Obamacare – HealthCare.gov Debacle – What can testers learn from it…
While the world bid good bye to 2013 and we enter 2014 with a bang, I only hope that troubles for already troubled Obamacare website come to an end. For those who have buried 2013 in the history books, this is what transpired in the last quarter of last year.
- Oct 1st 2013 when ObamaCare with all the hype went live, thousands of West Virginians who thought they had signed up for Obamacare had to re-enroll because of glitches in the system. The problem-plagued ObamaCare website was only equipped to handle 1,100 users a day before it was launched
- Technology experts say this website did not go through proper security testing before it went live on October 1 – Dougall and his wife signed up on the website in October, but over the weekend got a disturbing call about a man in North Carolina who also registered, and was shocked to get the Dougalls’ eligibility letters, including their names and home address.
- It was found that the website had failed with a small test pool of 200 to 300 people that included employees from the government and insurance companies. The government employees worked at their own computers and desks within the Centers for Medicare and Medicaid Services (CMS), which oversaw the health care implementation.
- CMS employees were provided fake personal information to enter into HealthCare.gov rather than their own data and were given a date that testing would begin. However, on that date, the employees were told it was being postponed.
- Units of CGI Group Inc. (GIB/A) and UnitedHealth Group Inc., which designed healthcare.gov, said a branch of the U.S. Department of Health and Human Services was responsible for the end-to-end testing that they said should have been done months earlier.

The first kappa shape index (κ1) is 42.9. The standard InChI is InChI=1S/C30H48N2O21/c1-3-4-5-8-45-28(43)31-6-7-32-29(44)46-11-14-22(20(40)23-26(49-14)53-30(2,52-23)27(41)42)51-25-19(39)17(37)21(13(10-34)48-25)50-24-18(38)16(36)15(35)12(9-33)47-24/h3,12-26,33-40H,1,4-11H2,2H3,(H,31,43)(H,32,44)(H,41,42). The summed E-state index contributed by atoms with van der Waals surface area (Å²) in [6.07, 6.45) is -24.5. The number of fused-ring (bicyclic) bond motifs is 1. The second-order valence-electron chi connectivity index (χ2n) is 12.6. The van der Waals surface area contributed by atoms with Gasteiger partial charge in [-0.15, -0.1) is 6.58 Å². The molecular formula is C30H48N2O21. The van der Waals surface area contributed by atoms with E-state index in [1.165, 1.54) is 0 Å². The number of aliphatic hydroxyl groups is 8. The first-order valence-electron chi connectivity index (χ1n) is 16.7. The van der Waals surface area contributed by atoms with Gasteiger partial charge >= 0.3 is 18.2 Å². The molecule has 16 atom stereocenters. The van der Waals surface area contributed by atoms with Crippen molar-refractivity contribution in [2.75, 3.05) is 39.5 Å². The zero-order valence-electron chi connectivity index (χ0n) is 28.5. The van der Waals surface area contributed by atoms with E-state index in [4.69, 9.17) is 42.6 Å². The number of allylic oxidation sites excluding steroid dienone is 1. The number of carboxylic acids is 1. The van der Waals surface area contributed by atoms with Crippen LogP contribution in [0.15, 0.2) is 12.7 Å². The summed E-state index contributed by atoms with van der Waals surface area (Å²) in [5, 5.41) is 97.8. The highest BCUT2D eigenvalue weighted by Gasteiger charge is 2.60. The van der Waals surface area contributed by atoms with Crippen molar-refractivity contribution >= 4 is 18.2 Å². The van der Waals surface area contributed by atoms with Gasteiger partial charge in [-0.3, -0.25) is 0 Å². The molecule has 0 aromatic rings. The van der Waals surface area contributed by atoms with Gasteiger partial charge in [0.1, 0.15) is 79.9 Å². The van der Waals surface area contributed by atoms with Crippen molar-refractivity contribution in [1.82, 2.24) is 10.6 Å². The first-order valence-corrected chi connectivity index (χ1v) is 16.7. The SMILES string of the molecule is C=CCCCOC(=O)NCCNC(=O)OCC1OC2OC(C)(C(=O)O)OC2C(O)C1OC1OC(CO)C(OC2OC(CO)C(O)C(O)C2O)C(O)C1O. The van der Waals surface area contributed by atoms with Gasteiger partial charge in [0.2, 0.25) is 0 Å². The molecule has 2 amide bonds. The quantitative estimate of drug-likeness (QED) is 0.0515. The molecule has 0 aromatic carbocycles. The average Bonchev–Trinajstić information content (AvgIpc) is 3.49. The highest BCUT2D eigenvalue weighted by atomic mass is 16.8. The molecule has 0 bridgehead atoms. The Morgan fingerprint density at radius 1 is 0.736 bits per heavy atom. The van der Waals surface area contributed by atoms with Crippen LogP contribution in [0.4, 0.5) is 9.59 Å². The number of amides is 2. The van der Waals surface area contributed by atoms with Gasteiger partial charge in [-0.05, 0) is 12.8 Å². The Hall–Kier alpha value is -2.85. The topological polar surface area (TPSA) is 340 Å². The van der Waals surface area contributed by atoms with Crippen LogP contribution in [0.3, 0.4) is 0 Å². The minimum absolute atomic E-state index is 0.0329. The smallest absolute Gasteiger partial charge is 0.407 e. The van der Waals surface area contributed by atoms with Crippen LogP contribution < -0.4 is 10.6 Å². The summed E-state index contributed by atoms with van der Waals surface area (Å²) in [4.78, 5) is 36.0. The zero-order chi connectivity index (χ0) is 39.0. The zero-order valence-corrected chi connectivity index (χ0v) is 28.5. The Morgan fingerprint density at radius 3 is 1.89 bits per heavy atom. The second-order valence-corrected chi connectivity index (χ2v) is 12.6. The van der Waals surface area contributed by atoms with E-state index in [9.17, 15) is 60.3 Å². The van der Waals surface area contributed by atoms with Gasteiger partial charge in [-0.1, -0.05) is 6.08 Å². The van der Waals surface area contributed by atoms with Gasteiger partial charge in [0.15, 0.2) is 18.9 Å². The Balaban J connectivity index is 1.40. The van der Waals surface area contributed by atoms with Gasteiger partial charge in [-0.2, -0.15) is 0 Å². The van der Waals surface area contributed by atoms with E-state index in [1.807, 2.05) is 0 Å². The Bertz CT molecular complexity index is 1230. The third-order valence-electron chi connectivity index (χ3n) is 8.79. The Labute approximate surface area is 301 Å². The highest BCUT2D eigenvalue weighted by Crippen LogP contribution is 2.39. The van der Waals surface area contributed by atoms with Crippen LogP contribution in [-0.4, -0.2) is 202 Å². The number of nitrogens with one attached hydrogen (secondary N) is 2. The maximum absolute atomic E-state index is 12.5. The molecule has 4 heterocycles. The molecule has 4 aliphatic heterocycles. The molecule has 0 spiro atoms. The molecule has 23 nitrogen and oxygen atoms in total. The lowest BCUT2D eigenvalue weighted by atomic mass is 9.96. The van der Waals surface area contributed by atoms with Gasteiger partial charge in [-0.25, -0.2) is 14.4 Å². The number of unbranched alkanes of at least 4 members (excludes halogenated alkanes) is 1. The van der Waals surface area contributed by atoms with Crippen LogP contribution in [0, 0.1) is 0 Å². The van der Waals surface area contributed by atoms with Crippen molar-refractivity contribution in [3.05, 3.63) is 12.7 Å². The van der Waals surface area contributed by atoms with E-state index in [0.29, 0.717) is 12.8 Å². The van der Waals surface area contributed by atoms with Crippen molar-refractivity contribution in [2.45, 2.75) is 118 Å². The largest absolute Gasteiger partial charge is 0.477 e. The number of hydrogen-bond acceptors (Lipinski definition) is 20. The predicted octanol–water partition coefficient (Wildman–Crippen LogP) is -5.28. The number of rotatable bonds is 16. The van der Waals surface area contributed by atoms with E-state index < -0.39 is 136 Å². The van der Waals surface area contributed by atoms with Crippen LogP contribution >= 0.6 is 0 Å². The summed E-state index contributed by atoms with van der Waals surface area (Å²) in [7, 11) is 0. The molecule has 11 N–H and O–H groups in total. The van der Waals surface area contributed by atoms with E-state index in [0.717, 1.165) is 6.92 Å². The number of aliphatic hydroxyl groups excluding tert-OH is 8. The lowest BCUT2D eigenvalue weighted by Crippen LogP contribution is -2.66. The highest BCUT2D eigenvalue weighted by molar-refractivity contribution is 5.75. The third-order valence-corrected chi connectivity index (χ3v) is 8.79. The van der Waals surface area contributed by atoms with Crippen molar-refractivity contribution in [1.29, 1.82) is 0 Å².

- Cheryl Campbell, senior vice president of CGI, suggested in prepared testimony that Congress should look beyond the contractors. HHS “serves the important role of systems integrator or `quarterback’ on this project and is the ultimate responsible party for the end-to-end performance,” she said. Overwhelming interest from consumers triggered the website problems, she said. “No amount of testing within reasonable time limits can adequately replicate a live environment of this nature,” she said.
- Quality Software Services Inc., owned by UnitedHealth Group Inc. (UNH), helped design a system that created a “bottleneck” blocking a majority of users from signing up. Andy Slavitt, representing QSSI’s parent company (United Health Group), that was responsible for testing the website, said the operation’s virtual back room, known as the federal data hub, is working well despite some bugs. But his company was also involved with another part of the system, a component for registering individual consumer accounts that became an online bottleneck.
- Campbell said QSSI’s tool that allowed consumers to create secure accounts created a “bottleneck” in the system. Slavitt later said QSSI takes “accountability” for the problems with that function.
- Centers for Medicare and Medicaid Services, or CMS, decided to take control of the project, rather than signing it off to the IT contractor responsible for the site.
Enough of postmortem of this debacle has been done in the past and after all that slicing and dicing I think the launch of HealthCare.gov in the U.S could have been smooth if only the following points were taken care of.
There is no evidence that a comprehensive test strategy / test plan was in place for testing this site. If at all there was one and had the organizations involved (CGI, QSSI, CMS and HHS) followed it, the disaster and embarrassment could have been avoided.
Enough of System Integrating Testing
Too little of Integrating testing was done on Obamacare website – a complex system that was internally/externally integrated with many upstream and downstream systems. Ideally it takes months to test a complex website like Obamacare. However, last minute end-to-end testing was performed with no clear exit criteria. An SIT Test Plan with a proper test approach could have saved the day.
Too many cooks spoiled the broth?
There were multiple stakeholders involved in the testing and in the end too less testing was done. QSSI said they were not given enough time to test but they never raised an alarm about it. This also highlights the importance of risk management and highlighting risks on time. Others who were supposed to do end-to-end testing did not either press the panic button on time. Proper risk planning and mitigation would definitely have helped.
The author of this post is Founder and CEO of ImpactQA Services Private Ltd and the views are personal.